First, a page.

Are green hopes too rosy? Employment and welfare impacts of renewable energy promotion

C. Bohringer, A. Keller, E. van der Werf

Research output: Contribution to journalArticleAcademicpeer-review

84 Citations (Scopus)


In view of pressing unemployment problems, policy makers across all parties jump on the prospects of renewable energy promotion as a job creation engine which can boost economic well-being. Our analytical model shows that initial labor market rigidities in theory provide some scope for such a double dividend. However, the practical outcome of renewable energy promotion might be sobering. Our computable general equilibrium analysis of subsidized electricity production from renewable energy sources (RES-E) in Germany suggests that the prospects for employment and welfare gains are quite limited and hinge crucially on the level of the subsidy rate and the financing mechanism. If RES-E subsidies are financed by labor taxes, welfare and employment effects are strictly negative for a broad range of subsidy rates. The use of an electricity tax to fund RES-E subsidies generates minor benefits for small subsidy rates but these benefits quickly turn into significant losses as the subsidy rate exceeds some threshold value.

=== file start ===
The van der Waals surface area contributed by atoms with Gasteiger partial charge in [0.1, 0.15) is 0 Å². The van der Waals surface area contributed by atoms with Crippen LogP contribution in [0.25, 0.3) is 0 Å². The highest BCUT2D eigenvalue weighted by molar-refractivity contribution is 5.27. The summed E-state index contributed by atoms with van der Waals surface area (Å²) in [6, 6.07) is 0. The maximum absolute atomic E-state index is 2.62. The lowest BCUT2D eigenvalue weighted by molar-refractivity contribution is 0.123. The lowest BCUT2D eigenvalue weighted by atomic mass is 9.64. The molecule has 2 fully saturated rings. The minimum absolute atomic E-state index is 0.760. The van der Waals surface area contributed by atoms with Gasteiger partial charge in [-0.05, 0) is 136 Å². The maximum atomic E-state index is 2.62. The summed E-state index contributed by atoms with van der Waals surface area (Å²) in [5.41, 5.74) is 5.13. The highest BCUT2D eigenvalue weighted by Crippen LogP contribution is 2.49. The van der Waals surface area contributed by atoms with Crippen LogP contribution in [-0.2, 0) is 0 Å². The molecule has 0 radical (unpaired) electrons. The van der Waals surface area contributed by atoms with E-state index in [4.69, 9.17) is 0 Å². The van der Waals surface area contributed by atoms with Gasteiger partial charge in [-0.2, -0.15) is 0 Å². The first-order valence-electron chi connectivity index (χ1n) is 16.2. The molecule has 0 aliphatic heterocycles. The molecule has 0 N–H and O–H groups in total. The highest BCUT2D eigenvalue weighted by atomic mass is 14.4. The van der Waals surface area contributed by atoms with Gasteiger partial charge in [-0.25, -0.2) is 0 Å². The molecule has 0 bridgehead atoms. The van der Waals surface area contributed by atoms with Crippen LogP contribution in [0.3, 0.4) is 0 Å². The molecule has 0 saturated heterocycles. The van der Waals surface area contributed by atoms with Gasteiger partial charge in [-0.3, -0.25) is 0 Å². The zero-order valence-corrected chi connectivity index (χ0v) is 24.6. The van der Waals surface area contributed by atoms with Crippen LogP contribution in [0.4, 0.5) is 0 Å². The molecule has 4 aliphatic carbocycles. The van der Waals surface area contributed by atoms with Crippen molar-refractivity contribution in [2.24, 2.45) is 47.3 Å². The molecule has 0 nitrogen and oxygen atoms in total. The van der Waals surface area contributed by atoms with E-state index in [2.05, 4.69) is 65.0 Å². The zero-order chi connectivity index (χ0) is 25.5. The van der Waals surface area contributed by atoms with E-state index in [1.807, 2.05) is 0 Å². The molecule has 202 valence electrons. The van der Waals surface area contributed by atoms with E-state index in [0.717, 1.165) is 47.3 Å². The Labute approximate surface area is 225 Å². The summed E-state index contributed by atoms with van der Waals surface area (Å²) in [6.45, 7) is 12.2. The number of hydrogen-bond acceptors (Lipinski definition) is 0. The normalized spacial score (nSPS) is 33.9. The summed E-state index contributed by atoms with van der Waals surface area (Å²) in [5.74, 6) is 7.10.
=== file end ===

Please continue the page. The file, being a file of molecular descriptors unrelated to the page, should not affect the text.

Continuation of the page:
Original languageEnglish
Pages (from-to)277-285
JournalEnergy Economics
Publication statusPublished - 2013


  • nominal wage rigidity
  • climate policy
  • market
  • curve
  • labor
  • unemployment
  • germany
  • world
  • costs


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